By Harold McGee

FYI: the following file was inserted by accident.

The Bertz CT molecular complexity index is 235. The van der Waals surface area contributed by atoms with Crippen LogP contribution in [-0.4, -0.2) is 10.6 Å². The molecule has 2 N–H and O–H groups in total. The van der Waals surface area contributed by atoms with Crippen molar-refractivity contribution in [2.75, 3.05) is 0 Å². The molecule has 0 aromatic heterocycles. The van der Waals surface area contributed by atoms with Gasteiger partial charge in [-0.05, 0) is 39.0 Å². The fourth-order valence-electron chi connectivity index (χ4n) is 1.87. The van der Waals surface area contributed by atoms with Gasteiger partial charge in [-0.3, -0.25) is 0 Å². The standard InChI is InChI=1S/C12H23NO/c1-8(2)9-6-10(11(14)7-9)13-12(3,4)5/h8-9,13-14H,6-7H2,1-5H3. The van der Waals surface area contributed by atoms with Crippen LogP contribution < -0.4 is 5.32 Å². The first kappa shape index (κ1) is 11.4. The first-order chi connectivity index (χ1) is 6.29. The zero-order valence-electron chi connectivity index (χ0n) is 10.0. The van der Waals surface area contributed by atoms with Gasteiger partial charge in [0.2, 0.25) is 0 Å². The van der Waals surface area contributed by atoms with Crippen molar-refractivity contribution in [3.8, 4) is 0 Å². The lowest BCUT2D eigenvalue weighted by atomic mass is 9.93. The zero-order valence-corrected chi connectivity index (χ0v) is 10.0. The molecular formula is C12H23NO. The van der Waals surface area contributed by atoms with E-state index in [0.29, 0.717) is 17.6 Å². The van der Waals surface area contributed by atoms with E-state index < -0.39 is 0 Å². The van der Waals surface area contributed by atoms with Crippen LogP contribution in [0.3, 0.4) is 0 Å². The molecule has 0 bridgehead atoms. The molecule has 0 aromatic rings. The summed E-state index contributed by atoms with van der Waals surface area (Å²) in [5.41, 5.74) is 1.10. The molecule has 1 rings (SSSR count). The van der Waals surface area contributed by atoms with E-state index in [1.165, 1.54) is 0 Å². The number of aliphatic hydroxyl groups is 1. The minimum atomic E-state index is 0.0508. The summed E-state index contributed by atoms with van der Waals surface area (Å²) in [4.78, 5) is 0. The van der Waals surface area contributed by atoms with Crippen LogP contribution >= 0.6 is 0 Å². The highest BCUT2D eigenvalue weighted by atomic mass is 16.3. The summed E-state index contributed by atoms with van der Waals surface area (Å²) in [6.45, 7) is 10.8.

A new method of leavening made its first appearance in the first American cookbook, Amelia Simmons’s 1796 American Cookery. Four recipes, two for cookies and two for gingerbread, call for the use of “pearlash,” a refined version of potash, which was made by soaking the ash produced when plant materials are burned, draining off the liquid, and drying it down to concentrate the substances dissolved in it. Pearlash is mostly alkaline potassium carbonate, which reacts with acid ingredients in doughs to generate carbon dioxide gas. It was the precursor to baking soda and baking powders, which arrived between 1830 and 1850. These chemical ingredients made it possible to leaven instantly mixtures that living, slow-growing yeasts couldn’t very well: such things as fluid cake batters and sweet cookie doughs. Purified commercial yeast cultures for loaf breads, more predictable and less acidic than brewer’s yeast, became available from specialist manufacturers around the turn of the 20th century.